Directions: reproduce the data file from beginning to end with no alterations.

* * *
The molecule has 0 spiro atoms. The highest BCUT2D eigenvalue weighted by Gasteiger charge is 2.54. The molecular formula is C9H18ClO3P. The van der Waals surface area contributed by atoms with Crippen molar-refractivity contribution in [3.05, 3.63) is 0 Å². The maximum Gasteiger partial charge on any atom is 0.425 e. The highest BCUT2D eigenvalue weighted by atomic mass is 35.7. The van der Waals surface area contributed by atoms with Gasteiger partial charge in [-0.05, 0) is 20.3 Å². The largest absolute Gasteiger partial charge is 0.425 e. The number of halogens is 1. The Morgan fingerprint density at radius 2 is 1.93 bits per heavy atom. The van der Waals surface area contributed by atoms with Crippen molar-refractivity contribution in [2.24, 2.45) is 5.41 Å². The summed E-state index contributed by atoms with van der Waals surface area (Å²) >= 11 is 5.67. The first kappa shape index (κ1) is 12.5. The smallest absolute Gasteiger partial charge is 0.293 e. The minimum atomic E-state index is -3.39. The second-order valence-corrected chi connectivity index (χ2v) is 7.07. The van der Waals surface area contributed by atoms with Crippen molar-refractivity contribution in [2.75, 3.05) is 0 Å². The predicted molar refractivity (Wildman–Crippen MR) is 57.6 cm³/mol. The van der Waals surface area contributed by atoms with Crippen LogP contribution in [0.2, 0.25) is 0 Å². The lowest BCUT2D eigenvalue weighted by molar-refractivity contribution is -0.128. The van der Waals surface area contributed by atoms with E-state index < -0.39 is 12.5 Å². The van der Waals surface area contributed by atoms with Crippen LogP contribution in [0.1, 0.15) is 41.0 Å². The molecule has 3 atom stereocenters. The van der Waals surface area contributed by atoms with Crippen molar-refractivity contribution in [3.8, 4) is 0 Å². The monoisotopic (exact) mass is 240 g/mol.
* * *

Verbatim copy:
The molecule has 0 spiro atoms. The highest BCUT2D eigenvalue weighted by Gasteiger charge is 2.54. The molecular formula is C9H18ClO3P. The van der Waals surface area contributed by atoms with Crippen molar-refractivity contribution in [3.05, 3.63) is 0 Å². The maximum Gasteiger partial charge on any atom is 0.425 e. The highest BCUT2D eigenvalue weighted by atomic mass is 35.7. The van der Waals surface area contributed by atoms with Gasteiger partial charge in [-0.05, 0) is 20.3 Å². The largest absolute Gasteiger partial charge is 0.425 e. The number of halogens is 1. The Morgan fingerprint density at radius 2 is 1.93 bits per heavy atom. The van der Waals surface area contributed by atoms with Crippen molar-refractivity contribution in [2.24, 2.45) is 5.41 Å². The summed E-state index contributed by atoms with van der Waals surface area (Å²) >= 11 is 5.67. The first kappa shape index (κ1) is 12.5. The smallest absolute Gasteiger partial charge is 0.293 e. The minimum atomic E-state index is -3.39. The second-order valence-corrected chi connectivity index (χ2v) is 7.07. The van der Waals surface area contributed by atoms with Crippen molar-refractivity contribution in [2.75, 3.05) is 0 Å². The predicted molar refractivity (Wildman–Crippen MR) is 57.6 cm³/mol. The van der Waals surface area contributed by atoms with Crippen LogP contribution in [0.2, 0.25) is 0 Å². The lowest BCUT2D eigenvalue weighted by molar-refractivity contribution is -0.128. The van der Waals surface area contributed by atoms with E-state index < -0.39 is 12.5 Å². The van der Waals surface area contributed by atoms with Crippen LogP contribution in [0.1, 0.15) is 41.0 Å². The molecule has 3 atom stereocenters. The van der Waals surface area contributed by atoms with Crippen molar-refractivity contribution in [3.8, 4) is 0 Å². The monoisotopic (exact) mass is 240 g/mol.